Kingman, Arizona; 0800 (8AM for the rest of you) on day 4 I awoke to the bewitching aroma of coffee, sizzling bacon, and Southwest omelettes. Melanie (ER nurse) and Kevin (ICU nurse)- the married couple who so graciously took this wayward colleague and his wrecked toe into their home for a day- had just arrived home from their shifts and were preparing what was shaping up to be a smashing breakfast.
I pulled the blanket from over my eyes and sat up on their couch, squinting against the brilliant sunlight that streamed in from the living room window. With some trepidation, I carefully lifted the blanket from my left foot and was relieved to see that my big toe had returned to normal proportions. While the bruising to my foot looked like hell, it had not extended; and I felt only very mild pain, although the ibuprofen had worn off at least two hours ago. I had good distal capillary refill and sensation. The perforated nail looked, well... perforated; but no signs of infection were evident.
I stood up tentatively, testing my ability to bear weight on my left foot. Standing was okay, and walking was... well, not so much; but it was quite bearable, and I could probably get by alright with ibuprofen and stops every two hours for ice and elevation. I tested my ability to withstand using the clutch pedal by putting all my weight on the ball of the left foot, and had no trouble. I was ready to hit the road again.
I hobbled over in my scrubs (which also serve quite nicely as pajamas) to the breakfast nook as Kevin turned around to greet me with a big mug of coffee.
"Morning, friend. How's the toe?"
"Much better than I thought, thank you. But if this ever happens again, I think I'll forego the digital block. How was your night?"
"Mine was uneventful," Kevin replied. "Mel's was busy."
"Nothing awful, I hope." I said, resting my elbows on the counter and lifting my coffee up for a sip.
"Nothing awful. Just your typical Sunday Night crowd. But every time we would discharge a patient, we'd get another one back there. We never really had anyone waiting in triage; they just kept coming in one or two at a time all bloody night long. Nobody had a break all night, and I'm starving." Mel emphasized her point by staring sad-eyed and waif-like (with a boo-boo lip thrown in for good measure) at her husband as he flipped an omellete.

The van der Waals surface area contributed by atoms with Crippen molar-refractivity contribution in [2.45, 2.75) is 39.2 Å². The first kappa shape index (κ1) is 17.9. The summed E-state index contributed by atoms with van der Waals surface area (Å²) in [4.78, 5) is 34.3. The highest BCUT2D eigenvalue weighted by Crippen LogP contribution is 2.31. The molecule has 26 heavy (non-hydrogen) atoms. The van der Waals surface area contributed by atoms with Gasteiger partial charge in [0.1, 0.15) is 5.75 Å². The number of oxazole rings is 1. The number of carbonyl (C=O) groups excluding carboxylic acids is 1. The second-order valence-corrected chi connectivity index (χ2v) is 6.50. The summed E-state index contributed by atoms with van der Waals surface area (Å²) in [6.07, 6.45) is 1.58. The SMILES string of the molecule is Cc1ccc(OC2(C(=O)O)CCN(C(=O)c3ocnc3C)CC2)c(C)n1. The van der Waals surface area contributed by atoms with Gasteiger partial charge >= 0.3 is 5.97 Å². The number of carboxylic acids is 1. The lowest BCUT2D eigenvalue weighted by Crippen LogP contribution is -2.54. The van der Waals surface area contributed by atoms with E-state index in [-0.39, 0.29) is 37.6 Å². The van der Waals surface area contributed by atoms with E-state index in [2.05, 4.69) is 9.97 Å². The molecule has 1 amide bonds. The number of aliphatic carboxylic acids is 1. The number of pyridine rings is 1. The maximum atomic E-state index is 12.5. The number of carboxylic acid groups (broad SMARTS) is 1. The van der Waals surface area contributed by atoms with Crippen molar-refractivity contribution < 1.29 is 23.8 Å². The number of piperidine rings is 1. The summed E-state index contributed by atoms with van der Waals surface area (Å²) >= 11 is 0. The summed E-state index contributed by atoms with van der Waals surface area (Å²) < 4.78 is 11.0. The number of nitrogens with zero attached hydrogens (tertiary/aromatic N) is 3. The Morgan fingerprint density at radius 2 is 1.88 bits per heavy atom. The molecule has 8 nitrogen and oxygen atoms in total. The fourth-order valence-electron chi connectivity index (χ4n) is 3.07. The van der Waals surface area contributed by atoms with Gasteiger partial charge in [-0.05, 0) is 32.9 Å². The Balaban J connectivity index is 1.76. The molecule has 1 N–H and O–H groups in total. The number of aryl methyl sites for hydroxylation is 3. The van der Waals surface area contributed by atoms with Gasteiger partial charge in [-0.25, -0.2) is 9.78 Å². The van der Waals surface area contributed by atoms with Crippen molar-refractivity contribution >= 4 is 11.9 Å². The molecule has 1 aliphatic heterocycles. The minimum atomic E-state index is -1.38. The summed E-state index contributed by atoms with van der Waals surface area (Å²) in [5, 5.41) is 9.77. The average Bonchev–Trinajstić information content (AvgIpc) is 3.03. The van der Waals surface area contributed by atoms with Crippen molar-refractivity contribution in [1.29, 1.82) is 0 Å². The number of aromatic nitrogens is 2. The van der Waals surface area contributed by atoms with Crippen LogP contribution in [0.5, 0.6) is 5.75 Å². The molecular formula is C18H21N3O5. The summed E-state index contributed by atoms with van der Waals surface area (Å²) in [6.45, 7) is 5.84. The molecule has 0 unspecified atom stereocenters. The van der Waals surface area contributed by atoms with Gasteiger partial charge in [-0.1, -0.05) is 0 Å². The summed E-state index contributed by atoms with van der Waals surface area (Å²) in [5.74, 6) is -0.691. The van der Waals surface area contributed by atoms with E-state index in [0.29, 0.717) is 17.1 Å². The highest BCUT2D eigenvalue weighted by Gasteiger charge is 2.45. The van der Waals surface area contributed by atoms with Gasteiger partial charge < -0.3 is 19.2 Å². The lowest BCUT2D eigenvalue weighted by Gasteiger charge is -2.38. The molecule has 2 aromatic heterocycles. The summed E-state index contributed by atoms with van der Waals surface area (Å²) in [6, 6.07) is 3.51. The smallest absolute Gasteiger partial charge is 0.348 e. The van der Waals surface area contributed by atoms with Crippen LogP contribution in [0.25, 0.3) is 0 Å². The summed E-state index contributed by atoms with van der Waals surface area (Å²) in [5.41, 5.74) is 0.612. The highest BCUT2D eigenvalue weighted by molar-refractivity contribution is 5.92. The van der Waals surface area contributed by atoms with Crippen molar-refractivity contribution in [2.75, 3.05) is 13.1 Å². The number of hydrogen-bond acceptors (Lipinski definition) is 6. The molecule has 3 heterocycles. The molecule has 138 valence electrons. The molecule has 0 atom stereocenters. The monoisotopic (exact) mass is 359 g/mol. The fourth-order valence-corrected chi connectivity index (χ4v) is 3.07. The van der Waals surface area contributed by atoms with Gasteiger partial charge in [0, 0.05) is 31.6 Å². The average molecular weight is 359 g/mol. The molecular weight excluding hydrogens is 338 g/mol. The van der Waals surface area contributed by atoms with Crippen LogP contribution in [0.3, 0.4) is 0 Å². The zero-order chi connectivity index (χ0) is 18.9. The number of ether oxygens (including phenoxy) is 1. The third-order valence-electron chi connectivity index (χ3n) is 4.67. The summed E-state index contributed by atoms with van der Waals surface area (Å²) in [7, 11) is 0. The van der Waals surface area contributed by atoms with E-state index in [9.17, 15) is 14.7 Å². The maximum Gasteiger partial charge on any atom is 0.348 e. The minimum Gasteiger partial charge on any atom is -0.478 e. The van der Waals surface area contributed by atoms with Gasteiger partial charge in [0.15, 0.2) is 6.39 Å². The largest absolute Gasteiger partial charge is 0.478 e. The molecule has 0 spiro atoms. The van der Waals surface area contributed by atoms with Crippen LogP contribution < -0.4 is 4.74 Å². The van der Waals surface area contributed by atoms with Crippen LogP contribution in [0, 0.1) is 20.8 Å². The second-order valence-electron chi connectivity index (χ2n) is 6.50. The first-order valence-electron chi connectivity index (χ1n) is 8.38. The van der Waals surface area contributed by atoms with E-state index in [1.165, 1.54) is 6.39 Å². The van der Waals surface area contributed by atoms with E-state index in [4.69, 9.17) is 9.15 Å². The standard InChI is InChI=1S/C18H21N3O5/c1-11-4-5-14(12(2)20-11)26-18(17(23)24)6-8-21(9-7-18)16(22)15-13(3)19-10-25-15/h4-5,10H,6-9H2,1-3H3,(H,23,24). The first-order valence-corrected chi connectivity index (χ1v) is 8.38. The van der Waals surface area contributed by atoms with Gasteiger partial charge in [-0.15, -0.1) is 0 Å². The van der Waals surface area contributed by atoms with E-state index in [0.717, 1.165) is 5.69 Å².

"Oh, stop," Kevin retorted as he reached out with his free hand to ruffle Mel's Tinkerbell pixie-do. "You're going to make me cry and I'll ruin breakfast."
I snorted in my coffee. Mel snickered and handed me a paper towel to dry off my nose.
"Thanks," I said. "Listen, guys: I can't tell you how much I appreciate your hospitality. I'm glad I listened to you and stayed off my foot for a day. It made a huge difference. But I ran through all my crossword puzzles and I have to say that daytime television ranks a ten/ten on the Suck-O-Meter."
Kevin nodded. "That's one of the greatest benefits of working the night shift: sleeping through Oprah."
I nodded and sipped more coffee.
"So are you heading to Phoenix this morning?" Kevin asked as he placed a plate of bacon and eggs before me.
"No, I have to skip Phoenix. I already called my kin down there to let them know. I will be going to San diego today. My sister is graduating from nursing school at San Diego State tomorrow."
"SDSU?" Mel asked over her tea. "Didn't they just have a huge drug bust there?"
"Yeah. My sister told me about it. She said the bust has prompted the Administration to give up any pretense of dignity, embrace its licensious culture, and change the school's name to "SDEASU."
Mel laughed. I handed her a napkin to dab the tea from her nose.
Kevin asked, "When are you leaving?"
"Well, as soon as I help you clean up I'll load up Baby-san and be off."
"Baby-san?" Mel furrowed her brow. "Who is that?"
"Oh, my God," Mel laughed and set down her tea. "You gave your car a name?"
"Yes, I gave my car a name," I answered with a childish defensiveness. "It creates a kind of bond."
"I gave our car a name," Kevin offered. Mel turned to her hubby with her hands on her hips.
"Oh, really? And just what did you name our car?"
"Squeaky," Kevin said with a grin.
"'Squeaky'? What inspired you to name our car 'Squeaky'?
Kevin answered in the form of a smirk and an upward roll of his eyes.
Melanie shrieked and punched Kevin on the shoulder. It was an odd, Newlywed Show kind of moment. I covered my face in my hands and cleared my throat.
"So Mel, would you like me to help you clean up the blood and hide Kevin's body before I head out?"
"Naw. I can take care of that," Mel replied as she launched a fiery glare at her imperiled husband (who laughed), and punched him again.
An hour later, freshly showered, I emerged wearing a pair of baggy shorts, wide-soled Keens, and a Hawaiian shirt loud enough to strip the paint off a Buick at fifty meters.
"Wow," Mel said as she shielded her eyes. "I guess I'll cancel my chemical peel now."
I packed up my things and got squared away for departure. After an exchange of telephone numbers and email addresses, Mel gave me a hug and a peck on the cheek and instructed me to call when I got to San Diego and let them know how the toe held up. I promised I would (and I kept it). Kevin shook my hand in that huge paw of his and wished me well. I told him I would pray for his safety, since upon my departure there would be no witnesses to his impending demise at the hands of his 5'3" powderkeg of a wife. He laughed and kissed his bride. She punched him on the shoulder again, but followed up with a kiss, so I guessed he might live to see another day.
After stopping at a market for more ice and snacks, I gassed up and headed west toward San Diego with a roar, a cloud of dust, and two new friends.